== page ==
The PCT has been involved from the beginning. White City Residents’ Association has been hosting the project and the PCT is resourcing it - it funds the post of Well London volunteer coordinator, as well as the project running costs.

One of the priorities identified by this project was that residents want to see more synergy in the delivery of services. What has been happening is that different service providers within the estate had their own steering groups, so one of the things that came out was why not have a much wider and larger group that brings all these parties together?

I was involved in setting up the Well London local advisory group, which has now evolved into the health and wellbeing board it's a bigger board now because it merged with other steering groups in the area, which takes care of the sustainability aspect of it all. So now one steering group oversees the health needs of all the residents. That changed in summer last year.

It's working really well. In the past where the health champions [Well London volunteers] had to go to different steering groups to talk about the same issues, now they only have to go to one. There is more communication and coordination.

That's only one of the changes. Something else I have observed personally is that whereas before when a professional  like me wanted to do a project on, for example, cervical screening, I would sit down, write a leaflet on what it is supposed to look like and just go out and do it. But with this project, before the delivery team decided what projects to do, they sat down with the residents and asked them to identify their priorities.

More and more I am seeing that we are adopting that approach. We are expanding the role of health champions to signpost health and social care services. Now instead of saying to the champions, “These are the social care services that you will be signposting residents to”, we are talking to the residents and asking them what services they want. We are inviting residents to become co-producers and co-designers of the services they want. Residents are more receptive to that [approach]. They become active participants rather than passive recipients.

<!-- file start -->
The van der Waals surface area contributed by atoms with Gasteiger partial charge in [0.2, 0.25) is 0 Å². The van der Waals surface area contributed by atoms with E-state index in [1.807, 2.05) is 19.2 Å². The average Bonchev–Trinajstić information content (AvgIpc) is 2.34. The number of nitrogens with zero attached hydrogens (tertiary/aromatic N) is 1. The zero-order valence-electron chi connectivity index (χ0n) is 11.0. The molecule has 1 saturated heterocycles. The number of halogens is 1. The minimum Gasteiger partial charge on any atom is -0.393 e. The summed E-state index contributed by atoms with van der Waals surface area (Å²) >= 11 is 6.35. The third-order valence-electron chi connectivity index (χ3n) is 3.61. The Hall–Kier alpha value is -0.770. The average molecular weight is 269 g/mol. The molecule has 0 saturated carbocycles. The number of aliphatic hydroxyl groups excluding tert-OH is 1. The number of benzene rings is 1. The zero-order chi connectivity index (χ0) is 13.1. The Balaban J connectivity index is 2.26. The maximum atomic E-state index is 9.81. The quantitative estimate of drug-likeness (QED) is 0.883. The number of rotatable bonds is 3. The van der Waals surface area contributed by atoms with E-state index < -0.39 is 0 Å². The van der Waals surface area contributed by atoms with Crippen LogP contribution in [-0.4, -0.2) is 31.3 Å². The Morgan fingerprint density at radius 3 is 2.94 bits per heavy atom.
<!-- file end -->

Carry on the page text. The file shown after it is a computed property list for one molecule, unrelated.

Regarding the future… It’s quite a delicate environment right now with all the changes happening [the planned shift to GP-led commissioning of NHS services], so it’s hard to say for definite. But having just said that, I have just finished an evaluation of the health champions aspect of the Well London project. It asked: have the health champions been successful in addressing the public health objectives? And they have. They have made significant inroads in supporting public health objectives in Hammersmith & Fulham, and they have been successful in addressing health inequalities and improving access to healthcare services.

What the evaluation also shows quite strongly is that the health champions have established a two-way communication between residents and service providers. They provide the community intelligence that then informs service delivery. There is always that bouncing back of ideas. It is really working well.

We are working hard lobbying the future healthcare commissioners to take up this work. We are collecting evidence that this approach works so that hopefully the future service providers will be able to take it up. There is also a push from the borough to replicate this model in other areas such as adult social care. No decision has been made but the indications are good so far.March 2011